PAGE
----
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How to Spot, Treat, and Prevent Corn Diseases Such as Corn Smut

Corn Smut

Corn Smut

Sweet corn grown in home gardens is relatively free of disease; pests are another story. Whether your corn plants are bothered by disease or pests, the best way to fight them is by taking quick action, or better yet, prevention.

Corn diseases can affect the leaves, stalks, and roots. Here is what to look for to spot possible infection:

Corn leaves—possible disease symptoms:

  • Rusty spots
  • Pale spots or mottled foliage
  • Light tan to brown spots

Corn roots and stalks—possible disease symptoms:

  • Softness or mushiness
  • Fallen stalks

Corn Smut

Corn smut is easy to spot in the garden. It consists of fleshy galls or swells containing greyish-white to black sooty masses of spores that release into the air when opened. Smut can grow on any part of the corn plant. To treat, cut off galls before they open and, if necessary, destroy the affected plants. Smut spores can remain viable in the soil for five to seven years, so it’s important to keep them from spreading.

Most corn plant diseases can be avoided or limited if you:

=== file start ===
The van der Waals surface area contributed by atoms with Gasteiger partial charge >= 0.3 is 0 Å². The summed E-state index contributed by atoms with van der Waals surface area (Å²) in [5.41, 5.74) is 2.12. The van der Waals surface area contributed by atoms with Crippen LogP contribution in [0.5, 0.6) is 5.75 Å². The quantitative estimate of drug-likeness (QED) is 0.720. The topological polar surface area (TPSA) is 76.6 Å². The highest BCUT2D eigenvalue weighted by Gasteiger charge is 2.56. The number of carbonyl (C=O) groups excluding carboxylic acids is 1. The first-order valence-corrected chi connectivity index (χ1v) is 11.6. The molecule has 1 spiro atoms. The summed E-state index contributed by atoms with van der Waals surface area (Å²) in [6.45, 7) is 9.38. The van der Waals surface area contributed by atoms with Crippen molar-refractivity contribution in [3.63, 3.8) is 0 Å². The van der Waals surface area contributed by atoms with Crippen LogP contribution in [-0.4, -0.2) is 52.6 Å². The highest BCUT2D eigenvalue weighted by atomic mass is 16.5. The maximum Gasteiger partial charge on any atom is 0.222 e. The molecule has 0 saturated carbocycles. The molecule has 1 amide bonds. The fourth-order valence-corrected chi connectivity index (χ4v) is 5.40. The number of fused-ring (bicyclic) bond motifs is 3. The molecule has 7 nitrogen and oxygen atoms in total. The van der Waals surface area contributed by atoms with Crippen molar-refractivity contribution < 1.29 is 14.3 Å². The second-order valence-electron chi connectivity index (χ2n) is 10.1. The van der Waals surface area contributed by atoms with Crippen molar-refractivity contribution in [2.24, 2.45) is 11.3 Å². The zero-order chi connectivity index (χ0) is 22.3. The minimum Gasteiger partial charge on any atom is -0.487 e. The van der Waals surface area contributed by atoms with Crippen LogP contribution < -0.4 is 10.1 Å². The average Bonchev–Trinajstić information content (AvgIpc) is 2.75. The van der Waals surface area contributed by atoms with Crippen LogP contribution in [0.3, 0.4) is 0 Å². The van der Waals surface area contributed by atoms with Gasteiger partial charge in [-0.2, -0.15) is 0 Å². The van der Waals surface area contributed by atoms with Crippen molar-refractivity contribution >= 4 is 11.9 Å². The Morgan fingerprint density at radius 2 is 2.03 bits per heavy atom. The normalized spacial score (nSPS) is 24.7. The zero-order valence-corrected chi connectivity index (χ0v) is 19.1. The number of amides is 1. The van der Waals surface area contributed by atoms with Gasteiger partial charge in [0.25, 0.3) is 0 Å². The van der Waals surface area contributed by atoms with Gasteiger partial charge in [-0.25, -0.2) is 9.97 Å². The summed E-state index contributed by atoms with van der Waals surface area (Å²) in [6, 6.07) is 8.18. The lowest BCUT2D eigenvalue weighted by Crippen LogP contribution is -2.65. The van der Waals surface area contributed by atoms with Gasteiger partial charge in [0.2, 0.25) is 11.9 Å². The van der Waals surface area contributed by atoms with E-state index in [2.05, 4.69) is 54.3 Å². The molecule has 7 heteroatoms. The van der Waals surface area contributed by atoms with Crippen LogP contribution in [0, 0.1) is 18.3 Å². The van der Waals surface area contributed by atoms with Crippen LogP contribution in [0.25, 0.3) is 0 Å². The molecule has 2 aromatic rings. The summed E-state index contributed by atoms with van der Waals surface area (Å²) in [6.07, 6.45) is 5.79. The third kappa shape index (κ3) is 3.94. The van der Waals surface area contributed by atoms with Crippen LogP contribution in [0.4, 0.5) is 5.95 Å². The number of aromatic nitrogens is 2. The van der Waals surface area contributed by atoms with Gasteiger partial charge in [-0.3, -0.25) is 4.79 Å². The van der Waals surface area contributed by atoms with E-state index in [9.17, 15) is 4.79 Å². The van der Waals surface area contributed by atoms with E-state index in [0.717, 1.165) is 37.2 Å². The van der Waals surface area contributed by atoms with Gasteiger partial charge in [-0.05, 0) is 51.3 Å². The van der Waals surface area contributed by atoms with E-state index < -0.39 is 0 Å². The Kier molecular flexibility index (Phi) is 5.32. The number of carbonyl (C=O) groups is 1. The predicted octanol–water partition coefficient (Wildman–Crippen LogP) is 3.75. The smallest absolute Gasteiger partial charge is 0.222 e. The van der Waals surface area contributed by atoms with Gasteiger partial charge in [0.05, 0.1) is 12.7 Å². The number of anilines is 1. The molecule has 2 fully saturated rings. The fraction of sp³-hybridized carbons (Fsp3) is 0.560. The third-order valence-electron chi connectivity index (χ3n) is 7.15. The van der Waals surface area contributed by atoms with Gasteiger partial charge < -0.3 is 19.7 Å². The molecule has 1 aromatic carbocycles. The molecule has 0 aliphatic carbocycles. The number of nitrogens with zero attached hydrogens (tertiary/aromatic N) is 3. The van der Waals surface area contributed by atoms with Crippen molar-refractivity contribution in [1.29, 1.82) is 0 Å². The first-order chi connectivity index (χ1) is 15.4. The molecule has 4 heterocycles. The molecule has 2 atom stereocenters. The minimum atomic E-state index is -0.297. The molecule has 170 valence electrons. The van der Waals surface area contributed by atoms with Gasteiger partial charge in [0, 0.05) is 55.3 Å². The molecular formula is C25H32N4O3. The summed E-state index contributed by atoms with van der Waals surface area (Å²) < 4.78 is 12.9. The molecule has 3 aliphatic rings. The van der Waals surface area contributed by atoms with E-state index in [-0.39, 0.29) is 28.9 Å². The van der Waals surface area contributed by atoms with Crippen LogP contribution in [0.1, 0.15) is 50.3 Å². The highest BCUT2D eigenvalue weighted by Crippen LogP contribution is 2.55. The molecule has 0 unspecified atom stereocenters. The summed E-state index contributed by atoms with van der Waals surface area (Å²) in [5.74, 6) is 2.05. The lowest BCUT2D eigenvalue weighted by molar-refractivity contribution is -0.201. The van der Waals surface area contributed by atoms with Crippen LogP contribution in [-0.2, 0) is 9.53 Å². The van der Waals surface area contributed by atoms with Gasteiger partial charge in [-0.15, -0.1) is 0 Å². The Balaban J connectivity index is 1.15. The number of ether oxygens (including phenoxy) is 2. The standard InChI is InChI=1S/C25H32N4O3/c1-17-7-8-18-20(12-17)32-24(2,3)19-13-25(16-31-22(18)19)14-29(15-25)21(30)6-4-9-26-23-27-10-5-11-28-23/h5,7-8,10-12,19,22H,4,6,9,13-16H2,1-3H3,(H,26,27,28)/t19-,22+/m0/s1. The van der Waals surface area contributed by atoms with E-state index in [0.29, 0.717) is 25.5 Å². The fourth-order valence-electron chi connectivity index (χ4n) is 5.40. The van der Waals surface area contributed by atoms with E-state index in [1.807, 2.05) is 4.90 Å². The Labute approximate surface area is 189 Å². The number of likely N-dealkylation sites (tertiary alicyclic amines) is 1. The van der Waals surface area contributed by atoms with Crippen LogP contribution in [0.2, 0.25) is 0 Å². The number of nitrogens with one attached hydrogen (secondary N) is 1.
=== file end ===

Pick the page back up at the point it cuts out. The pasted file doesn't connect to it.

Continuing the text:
Select certified seeds. Purchase seeds or seedlings that have been treated or designed for disease resistance.

Plant in warm soil. Make sure the soil is at least 60 degrees (F) before planting, to avoid seedling rot.

Improve your soil composition. Before planting your corn, add a good amount of compost or organic matter to improve the soil. Extra nutrients and good aeration help grow stronger plants that will resist disease and infection.

Weed and water. Keep the garden free of weeds, which can harbor viruses. And make sure your plants properly watered, as drought causes stress that leaves plants susceptible to disease.

Examine Daily. Check your corn plants every day, to be sure no disease symptoms are present or emerging.

Spot Diseases Early. Catch diseases and treat them quickly, so your plants can recover and thrive.

Clean Up and Destroy Infected Plants. Remove plant debris after harvesting to reduce diseases caused by rust and corn smut. Throw away or burn infected plants. Don’t keep infected plants over the winter in your garden, and don’t throw them on your compost pile. Disease-ridden plants, even when dead, will spread the disease to other plants or even your soil.

Have you ever lost corn plants to pests or diseases? Have your plants suffered from corn smut? Please share your tips for growing healthy corn plants.

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